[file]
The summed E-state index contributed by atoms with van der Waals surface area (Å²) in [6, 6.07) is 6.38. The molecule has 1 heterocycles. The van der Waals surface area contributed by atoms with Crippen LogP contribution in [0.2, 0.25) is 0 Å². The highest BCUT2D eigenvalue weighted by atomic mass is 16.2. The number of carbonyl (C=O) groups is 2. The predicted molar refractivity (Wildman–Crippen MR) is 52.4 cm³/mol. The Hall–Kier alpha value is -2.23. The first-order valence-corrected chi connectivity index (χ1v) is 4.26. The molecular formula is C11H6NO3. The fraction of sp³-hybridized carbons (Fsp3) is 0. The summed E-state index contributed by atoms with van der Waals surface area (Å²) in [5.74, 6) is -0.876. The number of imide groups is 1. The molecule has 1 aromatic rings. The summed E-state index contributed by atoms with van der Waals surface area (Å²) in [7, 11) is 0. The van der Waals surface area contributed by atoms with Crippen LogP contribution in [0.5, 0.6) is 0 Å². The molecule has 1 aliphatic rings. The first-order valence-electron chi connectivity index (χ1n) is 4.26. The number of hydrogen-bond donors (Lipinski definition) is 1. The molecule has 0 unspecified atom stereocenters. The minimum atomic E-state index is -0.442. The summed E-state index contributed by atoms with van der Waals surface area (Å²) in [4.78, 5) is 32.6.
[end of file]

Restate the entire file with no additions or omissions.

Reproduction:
The summed E-state index contributed by atoms with van der Waals surface area (Å²) in [6, 6.07) is 6.38. The molecule has 1 heterocycles. The van der Waals surface area contributed by atoms with Crippen LogP contribution in [0.2, 0.25) is 0 Å². The highest BCUT2D eigenvalue weighted by atomic mass is 16.2. The number of carbonyl (C=O) groups is 2. The predicted molar refractivity (Wildman–Crippen MR) is 52.4 cm³/mol. The Hall–Kier alpha value is -2.23. The first-order valence-corrected chi connectivity index (χ1v) is 4.26. The molecular formula is C11H6NO3. The fraction of sp³-hybridized carbons (Fsp3) is 0. The summed E-state index contributed by atoms with van der Waals surface area (Å²) in [5.74, 6) is -0.876. The number of imide groups is 1. The molecule has 1 aromatic rings. The summed E-state index contributed by atoms with van der Waals surface area (Å²) in [7, 11) is 0. The van der Waals surface area contributed by atoms with Crippen LogP contribution in [0.5, 0.6) is 0 Å². The molecule has 1 aliphatic rings. The first-order valence-electron chi connectivity index (χ1n) is 4.26. The number of hydrogen-bond donors (Lipinski definition) is 1. The molecule has 0 unspecified atom stereocenters. The minimum atomic E-state index is -0.442. The summed E-state index contributed by atoms with van der Waals surface area (Å²) in [4.78, 5) is 32.6.